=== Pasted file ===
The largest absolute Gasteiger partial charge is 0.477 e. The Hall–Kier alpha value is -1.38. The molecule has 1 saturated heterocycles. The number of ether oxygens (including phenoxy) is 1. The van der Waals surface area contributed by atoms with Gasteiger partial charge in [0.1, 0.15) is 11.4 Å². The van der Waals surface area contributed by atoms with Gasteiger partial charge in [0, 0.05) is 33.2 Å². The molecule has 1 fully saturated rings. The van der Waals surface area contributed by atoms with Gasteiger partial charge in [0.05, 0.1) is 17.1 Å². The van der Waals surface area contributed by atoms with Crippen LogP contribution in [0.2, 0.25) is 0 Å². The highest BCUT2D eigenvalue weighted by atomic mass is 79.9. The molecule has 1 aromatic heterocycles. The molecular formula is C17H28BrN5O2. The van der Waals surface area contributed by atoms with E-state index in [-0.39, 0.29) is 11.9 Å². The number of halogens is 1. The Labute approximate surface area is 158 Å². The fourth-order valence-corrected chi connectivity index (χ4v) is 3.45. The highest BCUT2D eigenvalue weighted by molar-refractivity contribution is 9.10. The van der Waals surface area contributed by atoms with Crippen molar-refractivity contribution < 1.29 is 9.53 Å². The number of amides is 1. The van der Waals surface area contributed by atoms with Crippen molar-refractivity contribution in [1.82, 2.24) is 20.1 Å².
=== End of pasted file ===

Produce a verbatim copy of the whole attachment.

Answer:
The largest absolute Gasteiger partial charge is 0.477 e. The Hall–Kier alpha value is -1.38. The molecule has 1 saturated heterocycles. The number of ether oxygens (including phenoxy) is 1. The van der Waals surface area contributed by atoms with Gasteiger partial charge in [0.1, 0.15) is 11.4 Å². The van der Waals surface area contributed by atoms with Gasteiger partial charge in [0, 0.05) is 33.2 Å². The molecule has 1 fully saturated rings. The van der Waals surface area contributed by atoms with Gasteiger partial charge in [0.05, 0.1) is 17.1 Å². The van der Waals surface area contributed by atoms with Crippen LogP contribution in [0.2, 0.25) is 0 Å². The highest BCUT2D eigenvalue weighted by atomic mass is 79.9. The molecule has 1 aromatic heterocycles. The molecular formula is C17H28BrN5O2. The van der Waals surface area contributed by atoms with E-state index in [-0.39, 0.29) is 11.9 Å². The number of halogens is 1. The Labute approximate surface area is 158 Å². The fourth-order valence-corrected chi connectivity index (χ4v) is 3.45. The highest BCUT2D eigenvalue weighted by molar-refractivity contribution is 9.10. The van der Waals surface area contributed by atoms with Crippen molar-refractivity contribution < 1.29 is 9.53 Å². The number of amides is 1. The van der Waals surface area contributed by atoms with Crippen molar-refractivity contribution in [1.82, 2.24) is 20.1 Å².